IT Policy

Merkel's System Reboot

data_ap
The end of data as we know it?
  • Why it matters

    Why it matters

    Germany has for years allowed data privacy concerns to dictate much of its IT policy. But with the advent of cloud computing, the country realises it must loosen its controls in order to exploit new technologies.

  • Facts

    Facts

    • Germany’s National IT Summit involves government, industry and academia.
    • Ms. Merkel wants Europe-wide rules on data use and sharing.
    • Many businesses would like to see a single digital market.
  • Audio

    Audio

  • Pdf

The National IT Summit in Hamburg this week has given the German government good reason to think hard about its information technology policies. Chancellor Angela Merkel has already signalled that she gives high priority to areas such as big data, but businesses worry that she is not taking its IT policy seriously enough. The question likely to dominate the summit is simple: Is it time to turn it off and turn it back on again?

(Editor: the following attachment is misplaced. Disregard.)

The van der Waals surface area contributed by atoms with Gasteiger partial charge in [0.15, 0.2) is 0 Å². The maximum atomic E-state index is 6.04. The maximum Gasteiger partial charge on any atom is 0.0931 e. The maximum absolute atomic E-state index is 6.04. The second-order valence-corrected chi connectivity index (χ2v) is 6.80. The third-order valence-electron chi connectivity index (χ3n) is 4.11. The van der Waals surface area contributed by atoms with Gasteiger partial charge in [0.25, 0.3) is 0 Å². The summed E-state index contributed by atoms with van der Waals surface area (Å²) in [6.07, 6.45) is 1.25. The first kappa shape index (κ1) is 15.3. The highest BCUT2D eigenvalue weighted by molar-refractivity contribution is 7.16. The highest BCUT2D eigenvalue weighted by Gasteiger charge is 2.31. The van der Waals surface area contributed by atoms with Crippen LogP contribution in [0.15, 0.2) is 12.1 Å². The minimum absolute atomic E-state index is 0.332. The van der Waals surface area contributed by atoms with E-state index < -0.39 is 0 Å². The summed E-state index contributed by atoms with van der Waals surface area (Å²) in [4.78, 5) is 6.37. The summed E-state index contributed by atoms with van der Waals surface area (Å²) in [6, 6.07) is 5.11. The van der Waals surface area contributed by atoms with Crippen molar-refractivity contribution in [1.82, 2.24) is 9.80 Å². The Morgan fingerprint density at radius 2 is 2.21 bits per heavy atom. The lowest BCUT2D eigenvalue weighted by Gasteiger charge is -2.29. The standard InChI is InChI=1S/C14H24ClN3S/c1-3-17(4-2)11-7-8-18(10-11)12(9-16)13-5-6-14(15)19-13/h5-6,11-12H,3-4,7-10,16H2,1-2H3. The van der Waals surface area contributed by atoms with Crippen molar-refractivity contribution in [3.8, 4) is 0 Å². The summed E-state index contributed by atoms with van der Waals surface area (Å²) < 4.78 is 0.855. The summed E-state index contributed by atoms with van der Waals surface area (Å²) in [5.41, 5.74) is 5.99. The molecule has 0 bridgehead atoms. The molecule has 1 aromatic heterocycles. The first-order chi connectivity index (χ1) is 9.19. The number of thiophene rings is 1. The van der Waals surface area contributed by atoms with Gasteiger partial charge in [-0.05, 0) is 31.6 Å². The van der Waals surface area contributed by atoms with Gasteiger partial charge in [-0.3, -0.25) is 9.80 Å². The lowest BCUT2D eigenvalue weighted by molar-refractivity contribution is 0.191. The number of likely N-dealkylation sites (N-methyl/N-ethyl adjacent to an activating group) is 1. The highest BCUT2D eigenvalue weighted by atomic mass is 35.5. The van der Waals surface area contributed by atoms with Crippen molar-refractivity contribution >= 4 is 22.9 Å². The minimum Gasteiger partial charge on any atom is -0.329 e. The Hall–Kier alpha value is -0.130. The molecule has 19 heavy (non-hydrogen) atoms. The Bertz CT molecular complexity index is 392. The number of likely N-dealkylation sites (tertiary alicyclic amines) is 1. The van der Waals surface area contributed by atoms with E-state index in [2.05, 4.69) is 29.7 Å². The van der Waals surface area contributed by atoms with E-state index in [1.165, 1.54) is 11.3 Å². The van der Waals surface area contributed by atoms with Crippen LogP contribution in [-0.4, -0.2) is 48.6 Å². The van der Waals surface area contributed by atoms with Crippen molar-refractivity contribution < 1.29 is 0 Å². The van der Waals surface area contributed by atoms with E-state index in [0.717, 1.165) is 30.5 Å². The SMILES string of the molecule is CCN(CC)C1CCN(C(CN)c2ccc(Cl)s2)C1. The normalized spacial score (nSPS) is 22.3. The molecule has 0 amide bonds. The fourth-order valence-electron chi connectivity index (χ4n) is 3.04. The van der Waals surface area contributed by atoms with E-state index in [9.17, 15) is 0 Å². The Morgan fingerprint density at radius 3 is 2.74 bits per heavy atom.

Ahead of the summit, Ms. Merkel told the parliamentary faction of her Christian Democrat party that Germany must take the lead in the “central battle” for big business, according to participants.

And that battle starts now it seems, at least online. Shortly before the summit, the German government heralded a change in course in Internet policies. Unlike with genetic engineering or fracking, it does not want to yield the stage to the skeptics.

When it comes to big data, it seems the issue of data privacy will no longer be in the forefront, replaced instead with the huge possibilities that information banks present. “Germany has the chance for a digital economic miracle,” said IT Minister Alexander Dobrindt in the German parliament. Representatives from the Social Democrats (SPD), which is in coalition with the Christian Democrats, agree. “We don’t need a fear-ridden debate,” said Sören Bartol, deputy faction leader of the SPD.

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